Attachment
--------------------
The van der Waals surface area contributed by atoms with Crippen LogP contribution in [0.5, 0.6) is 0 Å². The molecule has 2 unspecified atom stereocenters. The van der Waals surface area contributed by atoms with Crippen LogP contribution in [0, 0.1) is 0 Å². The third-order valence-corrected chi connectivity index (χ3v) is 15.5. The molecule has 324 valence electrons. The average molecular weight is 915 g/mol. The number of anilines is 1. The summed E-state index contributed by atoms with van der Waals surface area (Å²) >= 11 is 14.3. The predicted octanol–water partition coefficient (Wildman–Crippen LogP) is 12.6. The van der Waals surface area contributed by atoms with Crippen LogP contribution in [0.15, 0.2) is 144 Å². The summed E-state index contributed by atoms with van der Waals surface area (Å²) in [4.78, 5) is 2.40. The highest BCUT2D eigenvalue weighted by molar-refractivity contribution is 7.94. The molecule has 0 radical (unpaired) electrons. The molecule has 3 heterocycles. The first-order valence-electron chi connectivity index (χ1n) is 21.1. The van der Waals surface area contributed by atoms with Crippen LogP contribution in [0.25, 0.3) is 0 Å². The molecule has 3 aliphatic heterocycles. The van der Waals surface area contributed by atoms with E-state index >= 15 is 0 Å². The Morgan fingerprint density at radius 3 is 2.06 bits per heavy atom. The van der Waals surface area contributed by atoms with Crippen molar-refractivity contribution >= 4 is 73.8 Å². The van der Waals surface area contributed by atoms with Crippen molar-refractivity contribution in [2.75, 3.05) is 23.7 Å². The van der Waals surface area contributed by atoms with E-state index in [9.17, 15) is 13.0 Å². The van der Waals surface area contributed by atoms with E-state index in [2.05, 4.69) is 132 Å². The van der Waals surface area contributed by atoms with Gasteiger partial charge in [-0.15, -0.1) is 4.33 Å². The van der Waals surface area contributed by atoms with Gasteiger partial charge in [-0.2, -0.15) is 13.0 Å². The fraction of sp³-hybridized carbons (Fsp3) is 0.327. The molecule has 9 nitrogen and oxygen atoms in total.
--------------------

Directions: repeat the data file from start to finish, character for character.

The van der Waals surface area contributed by atoms with Crippen LogP contribution in [0.5, 0.6) is 0 Å². The molecule has 2 unspecified atom stereocenters. The van der Waals surface area contributed by atoms with Crippen LogP contribution in [0, 0.1) is 0 Å². The third-order valence-corrected chi connectivity index (χ3v) is 15.5. The molecule has 324 valence electrons. The average molecular weight is 915 g/mol. The number of anilines is 1. The summed E-state index contributed by atoms with van der Waals surface area (Å²) >= 11 is 14.3. The predicted octanol–water partition coefficient (Wildman–Crippen LogP) is 12.6. The van der Waals surface area contributed by atoms with Crippen LogP contribution in [0.15, 0.2) is 144 Å². The summed E-state index contributed by atoms with van der Waals surface area (Å²) in [4.78, 5) is 2.40. The highest BCUT2D eigenvalue weighted by molar-refractivity contribution is 7.94. The molecule has 0 radical (unpaired) electrons. The molecule has 3 heterocycles. The first-order valence-electron chi connectivity index (χ1n) is 21.1. The van der Waals surface area contributed by atoms with Crippen LogP contribution in [0.25, 0.3) is 0 Å². The molecule has 3 aliphatic heterocycles. The van der Waals surface area contributed by atoms with E-state index >= 15 is 0 Å². The Morgan fingerprint density at radius 3 is 2.06 bits per heavy atom. The van der Waals surface area contributed by atoms with Crippen molar-refractivity contribution >= 4 is 73.8 Å². The van der Waals surface area contributed by atoms with Crippen molar-refractivity contribution in [2.75, 3.05) is 23.7 Å². The van der Waals surface area contributed by atoms with E-state index in [9.17, 15) is 13.0 Å². The van der Waals surface area contributed by atoms with E-state index in [2.05, 4.69) is 132 Å². The van der Waals surface area contributed by atoms with Gasteiger partial charge in [-0.15, -0.1) is 4.33 Å². The van der Waals surface area contributed by atoms with Gasteiger partial charge in [-0.2, -0.15) is 13.0 Å². The fraction of sp³-hybridized carbons (Fsp3) is 0.327. The molecule has 9 nitrogen and oxygen atoms in total.